I have my concerns with the term “social justice” and with all that it connotes. But what if we press for a less culturally controlled and more biblically defined understanding? Several years ago, I worked my way through the major justice passages in the Bible: Leviticus 19,Leviticus 25, Isaiah 1, Isaiah 58, Jeremiah 22, Amos 5, Micah 6:8, Matthew 25:31-46, and Luke 4. My less-than-exciting conclusion was that we should not oversell or undersell what the Bible says about justice. On the one hand, there is a lot in the Bible about God’s care for the poor, the oppressed, and the vulnerable. There are also plenty of warnings against treating the helpless with cruelty and disrespect. On the other hand, justice, as a biblical category, is not synonymous with anything and everything we feel would be good for the world. Doing justice means following the rule of law, showing impartiality, paying what you promised, not stealing, not swindling, not taking bribes, and not taking advantage of the weak because they are too uninformed or unconnected to stop you.
So for simplicity sake, let’s take biblical “social justice” to mean something like “treating people equitably, working for systems and structures that are fair, and looking out for the weak and the vulnerable.” If that’s what we mean, is social justice a gospel issue?
Again, we have to define our terms. If “gospel issue” means we are smuggling good works into the sola fide side of the equation, then clearly social justice is not a gospel issue. We don’t save the least of the these in order to save ourselves.
Likewise, if “gospel issue” means “as important as the proclamation of Christ crucified” then the answer must again be no. There is only one thing that can be of first importance, and that, according to Paul in 1 Corinthians 15, is the message that Christ died for our sins according to the Scriptures and was raised on the third day.
I’ll go even further: “gospel issue” should not be shorthand for “you must be passionate about all the same things I’m passionate about.” Nor should it be synonymous with notions of “building the kingdom” or “transforming the culture.” By the same token, preachers must be careful lest they allow CNN and Fox News, not to mention Twitter and Facebook, to set the agenda for their weekly pulpit ministry. If pastors in our day let cultural concerns crowd out the preaching of new birth, repentance, and justification by faith alone, it wouldn’t be the first time in the church’s history that the “gospel” became more social than gospel.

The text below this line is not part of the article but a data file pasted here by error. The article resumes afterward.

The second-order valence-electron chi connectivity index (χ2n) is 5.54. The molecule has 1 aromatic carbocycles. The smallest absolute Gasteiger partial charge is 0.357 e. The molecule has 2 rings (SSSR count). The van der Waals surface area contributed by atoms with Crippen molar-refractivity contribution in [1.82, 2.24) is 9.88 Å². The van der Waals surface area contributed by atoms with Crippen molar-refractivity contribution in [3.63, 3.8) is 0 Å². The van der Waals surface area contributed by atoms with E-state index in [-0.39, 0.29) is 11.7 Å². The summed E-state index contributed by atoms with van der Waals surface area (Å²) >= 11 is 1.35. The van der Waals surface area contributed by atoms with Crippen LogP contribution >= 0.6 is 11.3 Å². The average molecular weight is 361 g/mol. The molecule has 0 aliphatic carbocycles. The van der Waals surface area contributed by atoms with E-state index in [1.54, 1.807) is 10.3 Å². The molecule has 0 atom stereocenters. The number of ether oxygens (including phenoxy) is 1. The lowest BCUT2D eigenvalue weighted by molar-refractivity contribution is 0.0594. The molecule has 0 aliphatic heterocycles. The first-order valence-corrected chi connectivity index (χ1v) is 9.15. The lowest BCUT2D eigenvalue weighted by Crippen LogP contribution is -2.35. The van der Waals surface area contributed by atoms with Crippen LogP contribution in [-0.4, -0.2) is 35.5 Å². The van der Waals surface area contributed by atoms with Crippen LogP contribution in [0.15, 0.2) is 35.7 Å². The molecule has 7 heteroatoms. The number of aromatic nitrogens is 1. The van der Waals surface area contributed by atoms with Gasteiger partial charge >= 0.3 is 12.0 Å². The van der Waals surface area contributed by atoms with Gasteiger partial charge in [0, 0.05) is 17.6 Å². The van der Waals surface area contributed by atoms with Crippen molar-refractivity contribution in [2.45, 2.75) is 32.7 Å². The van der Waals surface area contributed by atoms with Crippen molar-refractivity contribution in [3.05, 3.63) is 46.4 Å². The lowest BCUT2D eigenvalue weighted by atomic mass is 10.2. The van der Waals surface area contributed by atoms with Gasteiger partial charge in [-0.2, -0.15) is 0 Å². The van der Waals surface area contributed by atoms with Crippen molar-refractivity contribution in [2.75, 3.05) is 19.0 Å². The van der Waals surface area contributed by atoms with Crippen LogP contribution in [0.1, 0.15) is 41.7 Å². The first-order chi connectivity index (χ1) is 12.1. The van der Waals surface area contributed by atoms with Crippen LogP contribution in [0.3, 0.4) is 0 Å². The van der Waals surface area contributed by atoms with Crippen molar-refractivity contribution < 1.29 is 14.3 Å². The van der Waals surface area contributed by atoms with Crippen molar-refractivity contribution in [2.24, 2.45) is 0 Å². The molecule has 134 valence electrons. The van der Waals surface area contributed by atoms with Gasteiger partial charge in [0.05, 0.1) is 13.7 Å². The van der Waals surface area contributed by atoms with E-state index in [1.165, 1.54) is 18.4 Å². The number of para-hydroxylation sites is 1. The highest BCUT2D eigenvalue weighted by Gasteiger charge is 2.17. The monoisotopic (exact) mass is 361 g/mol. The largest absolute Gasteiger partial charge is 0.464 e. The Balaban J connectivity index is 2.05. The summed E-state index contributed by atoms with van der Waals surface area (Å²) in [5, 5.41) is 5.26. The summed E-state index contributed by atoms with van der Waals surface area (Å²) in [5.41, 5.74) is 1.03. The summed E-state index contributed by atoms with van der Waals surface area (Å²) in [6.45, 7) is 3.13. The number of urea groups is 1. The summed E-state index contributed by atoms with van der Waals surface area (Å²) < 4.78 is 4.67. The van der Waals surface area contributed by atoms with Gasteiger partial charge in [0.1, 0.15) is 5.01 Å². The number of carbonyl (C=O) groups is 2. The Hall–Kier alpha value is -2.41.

If pastors in our day let cultural concerns crowd out the preaching of new birth, repentance, and justification by faith alone, it wouldn’t be the first time in the church’s history that the ‘gospel’ became more social than gospel.
And yet, “gospel issue” need not mean any of these things. If “gospel issue” means “a necessary concern of those who have been saved by the gospel” or “one aspect of what it means to keep in step with the gospel” or “realities without which you may not be truly believing the gospel,” then social justice is certainly a gospel issue. When biblically defined, social justice is part and parcel of loving our neighbor as ourselves. It’s part of keeping the second table of the Decalogue. It’s part of doing the good works God has prepared in advance for us to walk in (Eph. 2:10).
As in so many controversies, we must be quicker to define our terms than to define our opponents. No doubt, there are real disagreements worth exploring and exposing. But there also may be more agreement than some might initially imagine.
Depending on our definitions, social justice and the gospel may be miles apart, or they may be as close as loving God by obeying his commands (John 14:15).
Our planned trip to our new land to pray for our upcoming groundbreaking and building project had to be postponed on Sunday because of last weekend’s rain. We’re expecting dry conditions this weekend, so we’ll plan to head to the land right after our service concludes this Sunday. We’ll gather, spend 10-15 minutes in prayer for this new chapter in our life together, and then we can head out for lunch or naps or whatever.
Tomorrow night is the big night for serving dinner to lots of students from all over the world! Are you signed up? Here again are the details.
Ladies. Here are details about a few of the things happening this fall at church for you.
First, the upcoming Stay-treat will happen the weekend of September 28-29. Again, here are the details.
If Cathy Crowell has your email address, you can expect to start receiving a series of “heart prep” emails this week to help you be ready for the event
Keep in mind, you need to RSVP for the Stay-treat.
Also, on Monday night, September 24, from 7:00 – 8:30 at the church, there will be a kick-off time of prayer and preparation for the True Woman event. All women are welcome to attend.
And finally, the fall Women’s Bible Study begins on Monday night, October 1 at 7:00 pm and continues this fall for nine weeks. The women will be working through Jen Wilkin’s study of the Sermon on the Mount.
To sign up for the study and order a workbook, or for any questions, go to the Women’ ministry table in the foyer at church, or talk to Terry Morledge or Karen Houk, or contact Karen at firstname.lastname@example.org or text her at 501-247-0140.
In 483 BC, King Xerxes of Persia was clearly the richest, most powerful ruler in the world. He was also a prime example of how money and power and pride and anger can corrupt the soul of any man.
We’ll see what modern men can learn from the life and mistakes made by King Xerxes as we continue our study of Esther this Sunday.
See you in church.
Soli Deo Gloria!